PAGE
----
For the first time in the UK, babies have received spinal surgery while still in the womb to treat a developmental defect known as spina bifida.

Previously, mothers have had to travel abroad for this procedure. With years of research showing the benefits of conducting surgery prior to birth, British medical practitioners are now convinced it's well worth the risks.

A team of 30 medical staff a carried out two 90 minute surgeries over the summer at the University College Hospital in London, repairing a small opening in the spinal columns of infants while they were still gestating.

The procedure isn't without risks  - not only to the child, but the mother as well. While this type of surgery has been performed in numerous other countries, including the US and Australia, medical experts in the UK have been a little more hesitant.

Foetal surgery for spina bifida has been available to UK residents under the NHS for a number of years, but families have needed to travel to places like Belgium to have it done.

"It's fantastic. Women now don't have to travel out of the UK," surgery coordinator Anna David from the University College in London told The Guardian.

"They can have their family with them. There are less expenses. So all good things."

Spina bifida is a condition where the development of the spinal column's bones and membranes is incomplete, exposing the spinal cord, usually towards the lower back.

Roughly one in every 1,000 births in the UK has some form of neural tube defect like spina bifida, which is believed to have genetic links, and is also associated with a low intake of folic acid.

The most severe form of the defect, called a myelomeningocele, can result in problems ranging from incontinence to difficulty walking, to possible learning difficulties.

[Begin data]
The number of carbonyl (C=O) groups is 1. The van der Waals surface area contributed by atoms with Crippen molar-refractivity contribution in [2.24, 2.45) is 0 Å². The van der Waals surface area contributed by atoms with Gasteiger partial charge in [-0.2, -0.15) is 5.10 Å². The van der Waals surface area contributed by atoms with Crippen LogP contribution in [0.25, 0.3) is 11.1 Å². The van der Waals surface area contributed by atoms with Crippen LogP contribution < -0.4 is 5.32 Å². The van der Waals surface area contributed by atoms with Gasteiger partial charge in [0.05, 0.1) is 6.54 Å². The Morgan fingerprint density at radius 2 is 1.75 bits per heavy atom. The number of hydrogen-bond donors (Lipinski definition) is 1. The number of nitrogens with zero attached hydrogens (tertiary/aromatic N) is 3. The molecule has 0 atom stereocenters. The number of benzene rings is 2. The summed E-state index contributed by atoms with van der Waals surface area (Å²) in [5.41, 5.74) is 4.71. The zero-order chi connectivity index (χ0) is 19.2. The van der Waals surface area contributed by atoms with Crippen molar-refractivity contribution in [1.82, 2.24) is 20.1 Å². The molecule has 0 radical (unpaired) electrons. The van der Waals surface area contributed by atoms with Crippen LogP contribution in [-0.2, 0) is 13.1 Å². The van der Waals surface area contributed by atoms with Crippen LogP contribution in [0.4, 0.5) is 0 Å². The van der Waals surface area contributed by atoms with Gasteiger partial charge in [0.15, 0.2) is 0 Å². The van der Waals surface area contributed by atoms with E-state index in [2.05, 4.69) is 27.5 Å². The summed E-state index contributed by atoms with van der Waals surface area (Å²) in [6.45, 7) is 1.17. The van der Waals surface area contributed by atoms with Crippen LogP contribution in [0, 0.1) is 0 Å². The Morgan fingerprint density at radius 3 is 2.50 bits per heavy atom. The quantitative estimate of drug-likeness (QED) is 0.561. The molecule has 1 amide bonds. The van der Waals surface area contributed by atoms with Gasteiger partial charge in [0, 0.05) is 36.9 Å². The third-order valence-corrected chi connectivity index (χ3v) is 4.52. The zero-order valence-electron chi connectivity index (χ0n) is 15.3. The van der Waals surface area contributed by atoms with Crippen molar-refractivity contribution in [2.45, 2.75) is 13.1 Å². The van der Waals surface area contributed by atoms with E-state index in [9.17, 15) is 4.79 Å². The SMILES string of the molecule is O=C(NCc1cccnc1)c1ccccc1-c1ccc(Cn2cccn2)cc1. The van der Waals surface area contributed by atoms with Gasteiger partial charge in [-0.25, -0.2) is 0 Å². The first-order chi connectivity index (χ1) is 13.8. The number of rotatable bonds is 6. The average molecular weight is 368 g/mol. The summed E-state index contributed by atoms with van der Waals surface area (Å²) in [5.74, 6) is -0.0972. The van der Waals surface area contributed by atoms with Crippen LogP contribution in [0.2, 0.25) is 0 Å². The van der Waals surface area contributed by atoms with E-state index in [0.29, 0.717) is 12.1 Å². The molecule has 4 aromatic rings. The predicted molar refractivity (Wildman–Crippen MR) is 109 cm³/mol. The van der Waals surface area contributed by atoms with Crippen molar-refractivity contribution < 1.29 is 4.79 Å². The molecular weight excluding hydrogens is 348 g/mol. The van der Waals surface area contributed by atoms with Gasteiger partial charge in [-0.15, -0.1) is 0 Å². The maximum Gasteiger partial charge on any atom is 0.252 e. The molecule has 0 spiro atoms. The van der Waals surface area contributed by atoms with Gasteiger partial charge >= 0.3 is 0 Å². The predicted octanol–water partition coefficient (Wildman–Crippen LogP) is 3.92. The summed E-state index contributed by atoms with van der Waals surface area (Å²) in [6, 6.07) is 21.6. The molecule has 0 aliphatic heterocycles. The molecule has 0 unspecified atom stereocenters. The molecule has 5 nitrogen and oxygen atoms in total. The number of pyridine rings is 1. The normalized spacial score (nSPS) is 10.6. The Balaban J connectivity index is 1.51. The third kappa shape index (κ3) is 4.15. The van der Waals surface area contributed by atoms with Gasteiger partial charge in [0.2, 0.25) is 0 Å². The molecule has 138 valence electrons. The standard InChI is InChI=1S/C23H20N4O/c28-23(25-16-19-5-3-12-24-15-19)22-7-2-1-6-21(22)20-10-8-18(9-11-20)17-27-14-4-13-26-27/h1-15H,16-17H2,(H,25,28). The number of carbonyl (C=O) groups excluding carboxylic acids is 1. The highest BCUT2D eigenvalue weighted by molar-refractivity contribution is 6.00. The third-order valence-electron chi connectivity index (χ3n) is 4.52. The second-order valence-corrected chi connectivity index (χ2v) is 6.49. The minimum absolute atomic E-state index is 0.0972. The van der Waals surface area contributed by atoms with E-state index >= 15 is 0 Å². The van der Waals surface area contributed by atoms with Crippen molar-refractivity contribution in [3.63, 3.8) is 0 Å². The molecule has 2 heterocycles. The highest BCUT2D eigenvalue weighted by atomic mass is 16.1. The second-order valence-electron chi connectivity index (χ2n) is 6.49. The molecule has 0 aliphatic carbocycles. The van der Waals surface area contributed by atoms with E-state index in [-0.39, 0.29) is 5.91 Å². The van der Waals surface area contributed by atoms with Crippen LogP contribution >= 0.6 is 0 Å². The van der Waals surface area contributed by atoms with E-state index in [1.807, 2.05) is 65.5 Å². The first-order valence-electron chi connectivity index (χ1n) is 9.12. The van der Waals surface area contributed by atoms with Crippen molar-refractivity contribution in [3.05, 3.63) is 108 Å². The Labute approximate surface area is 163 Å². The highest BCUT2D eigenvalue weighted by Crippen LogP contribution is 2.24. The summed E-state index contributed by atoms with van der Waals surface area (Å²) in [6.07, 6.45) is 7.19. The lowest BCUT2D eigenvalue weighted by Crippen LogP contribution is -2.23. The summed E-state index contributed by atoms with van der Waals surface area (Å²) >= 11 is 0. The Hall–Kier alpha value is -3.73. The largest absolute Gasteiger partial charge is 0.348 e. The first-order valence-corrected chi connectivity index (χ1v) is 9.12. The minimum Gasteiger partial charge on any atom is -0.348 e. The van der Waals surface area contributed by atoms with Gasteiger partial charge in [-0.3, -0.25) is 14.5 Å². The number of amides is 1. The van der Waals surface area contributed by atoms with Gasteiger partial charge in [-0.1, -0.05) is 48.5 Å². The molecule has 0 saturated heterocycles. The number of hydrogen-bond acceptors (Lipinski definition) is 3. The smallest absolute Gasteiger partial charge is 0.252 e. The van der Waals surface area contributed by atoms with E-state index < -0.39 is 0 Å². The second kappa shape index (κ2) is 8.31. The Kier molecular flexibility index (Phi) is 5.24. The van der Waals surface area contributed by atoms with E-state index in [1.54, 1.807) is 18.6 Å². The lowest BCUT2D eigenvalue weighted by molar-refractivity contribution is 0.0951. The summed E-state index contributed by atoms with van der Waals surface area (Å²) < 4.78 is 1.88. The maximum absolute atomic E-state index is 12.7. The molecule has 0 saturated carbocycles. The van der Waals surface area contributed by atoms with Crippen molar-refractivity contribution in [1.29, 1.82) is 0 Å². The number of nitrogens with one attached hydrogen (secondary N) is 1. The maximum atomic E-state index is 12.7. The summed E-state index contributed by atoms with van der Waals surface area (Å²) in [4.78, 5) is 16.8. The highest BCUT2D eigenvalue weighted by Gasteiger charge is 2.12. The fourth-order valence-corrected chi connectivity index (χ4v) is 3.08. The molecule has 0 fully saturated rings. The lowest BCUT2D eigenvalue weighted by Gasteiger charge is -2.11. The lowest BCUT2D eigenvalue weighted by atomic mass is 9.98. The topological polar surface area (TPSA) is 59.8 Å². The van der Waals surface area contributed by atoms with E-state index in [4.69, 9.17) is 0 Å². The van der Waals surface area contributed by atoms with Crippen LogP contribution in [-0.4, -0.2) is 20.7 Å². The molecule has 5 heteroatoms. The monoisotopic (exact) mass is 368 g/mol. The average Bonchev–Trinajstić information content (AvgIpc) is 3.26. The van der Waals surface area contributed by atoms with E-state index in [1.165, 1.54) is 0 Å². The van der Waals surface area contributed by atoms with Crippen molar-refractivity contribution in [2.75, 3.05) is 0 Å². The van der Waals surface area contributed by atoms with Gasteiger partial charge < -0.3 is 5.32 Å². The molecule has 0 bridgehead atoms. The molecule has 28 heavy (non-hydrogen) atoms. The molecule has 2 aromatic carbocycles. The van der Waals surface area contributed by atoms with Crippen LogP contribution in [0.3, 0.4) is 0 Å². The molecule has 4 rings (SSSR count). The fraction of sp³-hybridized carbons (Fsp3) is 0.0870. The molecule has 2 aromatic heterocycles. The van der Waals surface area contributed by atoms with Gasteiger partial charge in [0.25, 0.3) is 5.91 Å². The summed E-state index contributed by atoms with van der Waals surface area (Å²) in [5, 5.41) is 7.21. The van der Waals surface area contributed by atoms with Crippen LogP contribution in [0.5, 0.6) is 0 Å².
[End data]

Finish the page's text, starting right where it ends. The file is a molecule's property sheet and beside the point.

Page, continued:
In the past, surgeons would close the exposed spine once the child has been born and is strong enough to undergo an invasive medical procedure.

This procedure entails closing the exposed section, and temporarily adding a shunt to drain any build-up of spinal fluid.

Two decades ago, a team of US surgeons from The Children's Hospital of Philadelphia successfully closed the gap on a 23-week-old foetus while it was still in the womb.

Today, the procedure is much the same – an incision in the mother's womb gives doctors access to the child, allowing surgeons to cover the exposed membranes.

The foetus is then safely ensconced in the womb for another couple of months, until it undergoes a caesarean delivery at 37 weeks.

While exposing a growing foetus in this delicate state comes with a multitude of challenges, with a chance of serious complications such as premature labour or infection, this early intervention helps reduce the damage caused by exposing the tissues to amniotic fluid.

This makes it an ethical dilemma – do you give the growing child the best chance of recovery, but at the possible expense of death or severe disability?

Since then, studies have shown that this surgical approach, on balance, is the best way to go.

One famous piece of research called Management of Myelomeningocele Study (MOMS) published in 2011 found earlier intervention significantly reduced the need for shunts and improved motor outcomes for the young child.

"There were some children who had grown up following foetal surgery who were walking, and you wouldn't expect them to be walking if they hadn't had it," David explained to The Guardian.

The surgery isn't a cure, as such, but does dramatically improve outcomes for the child. And now families in the UK can breathe more easily knowing they can also take advantage of this ground-breaking procedure.